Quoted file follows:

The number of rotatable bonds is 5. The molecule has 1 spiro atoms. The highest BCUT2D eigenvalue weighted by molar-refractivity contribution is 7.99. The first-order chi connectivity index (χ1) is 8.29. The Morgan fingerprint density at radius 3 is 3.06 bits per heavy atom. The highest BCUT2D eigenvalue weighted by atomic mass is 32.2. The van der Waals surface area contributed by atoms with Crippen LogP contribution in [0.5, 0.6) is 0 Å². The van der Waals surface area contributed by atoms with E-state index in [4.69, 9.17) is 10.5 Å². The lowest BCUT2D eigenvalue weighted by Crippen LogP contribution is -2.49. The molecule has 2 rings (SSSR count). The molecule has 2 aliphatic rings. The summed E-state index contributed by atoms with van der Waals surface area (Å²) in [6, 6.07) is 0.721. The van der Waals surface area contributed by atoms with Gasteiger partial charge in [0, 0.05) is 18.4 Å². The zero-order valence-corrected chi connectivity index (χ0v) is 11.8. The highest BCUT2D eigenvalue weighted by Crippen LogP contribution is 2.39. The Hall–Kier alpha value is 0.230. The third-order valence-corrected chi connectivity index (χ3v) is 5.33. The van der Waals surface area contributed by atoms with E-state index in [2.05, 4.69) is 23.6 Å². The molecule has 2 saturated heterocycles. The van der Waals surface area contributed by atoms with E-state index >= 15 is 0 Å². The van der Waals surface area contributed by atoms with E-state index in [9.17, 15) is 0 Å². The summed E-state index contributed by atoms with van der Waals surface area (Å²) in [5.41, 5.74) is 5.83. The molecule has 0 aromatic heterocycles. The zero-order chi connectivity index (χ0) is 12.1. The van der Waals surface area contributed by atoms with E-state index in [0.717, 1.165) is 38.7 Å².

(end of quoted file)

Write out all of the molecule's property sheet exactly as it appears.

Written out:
The number of rotatable bonds is 5. The molecule has 1 spiro atoms. The highest BCUT2D eigenvalue weighted by molar-refractivity contribution is 7.99. The first-order chi connectivity index (χ1) is 8.29. The Morgan fingerprint density at radius 3 is 3.06 bits per heavy atom. The highest BCUT2D eigenvalue weighted by atomic mass is 32.2. The van der Waals surface area contributed by atoms with Crippen LogP contribution in [0.5, 0.6) is 0 Å². The van der Waals surface area contributed by atoms with E-state index in [4.69, 9.17) is 10.5 Å². The lowest BCUT2D eigenvalue weighted by Crippen LogP contribution is -2.49. The molecule has 2 rings (SSSR count). The molecule has 2 aliphatic rings. The summed E-state index contributed by atoms with van der Waals surface area (Å²) in [6, 6.07) is 0.721. The van der Waals surface area contributed by atoms with Gasteiger partial charge in [0, 0.05) is 18.4 Å². The zero-order valence-corrected chi connectivity index (χ0v) is 11.8. The highest BCUT2D eigenvalue weighted by Crippen LogP contribution is 2.39. The Hall–Kier alpha value is 0.230. The third-order valence-corrected chi connectivity index (χ3v) is 5.33. The van der Waals surface area contributed by atoms with E-state index in [2.05, 4.69) is 23.6 Å². The molecule has 2 saturated heterocycles. The van der Waals surface area contributed by atoms with E-state index >= 15 is 0 Å². The van der Waals surface area contributed by atoms with E-state index in [9.17, 15) is 0 Å². The summed E-state index contributed by atoms with van der Waals surface area (Å²) in [5.41, 5.74) is 5.83. The molecule has 0 aromatic heterocycles. The zero-order chi connectivity index (χ0) is 12.1. The van der Waals surface area contributed by atoms with E-state index in [0.717, 1.165) is 38.7 Å².